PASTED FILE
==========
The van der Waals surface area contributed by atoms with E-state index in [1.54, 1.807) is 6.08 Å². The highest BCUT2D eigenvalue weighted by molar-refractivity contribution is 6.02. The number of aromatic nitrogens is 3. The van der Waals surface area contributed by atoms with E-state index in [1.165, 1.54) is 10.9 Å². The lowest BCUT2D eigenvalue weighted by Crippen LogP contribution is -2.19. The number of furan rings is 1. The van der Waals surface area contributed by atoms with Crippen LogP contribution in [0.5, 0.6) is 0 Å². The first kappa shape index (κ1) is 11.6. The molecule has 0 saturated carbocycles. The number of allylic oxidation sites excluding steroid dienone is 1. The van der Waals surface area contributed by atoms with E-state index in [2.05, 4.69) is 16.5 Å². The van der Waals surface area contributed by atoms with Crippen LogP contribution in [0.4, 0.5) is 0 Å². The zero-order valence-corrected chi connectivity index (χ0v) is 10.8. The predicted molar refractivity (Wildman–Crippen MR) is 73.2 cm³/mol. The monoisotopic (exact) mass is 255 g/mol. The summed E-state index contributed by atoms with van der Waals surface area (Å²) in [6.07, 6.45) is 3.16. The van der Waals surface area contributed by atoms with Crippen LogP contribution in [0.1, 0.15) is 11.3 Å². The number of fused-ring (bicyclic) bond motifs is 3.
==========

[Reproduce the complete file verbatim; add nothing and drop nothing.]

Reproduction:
The van der Waals surface area contributed by atoms with E-state index in [1.54, 1.807) is 6.08 Å². The highest BCUT2D eigenvalue weighted by molar-refractivity contribution is 6.02. The number of aromatic nitrogens is 3. The van der Waals surface area contributed by atoms with E-state index in [1.165, 1.54) is 10.9 Å². The lowest BCUT2D eigenvalue weighted by Crippen LogP contribution is -2.19. The number of furan rings is 1. The van der Waals surface area contributed by atoms with Crippen LogP contribution in [0.5, 0.6) is 0 Å². The first kappa shape index (κ1) is 11.6. The molecule has 0 saturated carbocycles. The number of allylic oxidation sites excluding steroid dienone is 1. The van der Waals surface area contributed by atoms with E-state index in [2.05, 4.69) is 16.5 Å². The van der Waals surface area contributed by atoms with Crippen LogP contribution in [0.4, 0.5) is 0 Å². The zero-order valence-corrected chi connectivity index (χ0v) is 10.8. The predicted molar refractivity (Wildman–Crippen MR) is 73.2 cm³/mol. The monoisotopic (exact) mass is 255 g/mol. The summed E-state index contributed by atoms with van der Waals surface area (Å²) in [6.07, 6.45) is 3.16. The van der Waals surface area contributed by atoms with Crippen LogP contribution in [0.1, 0.15) is 11.3 Å². The number of fused-ring (bicyclic) bond motifs is 3.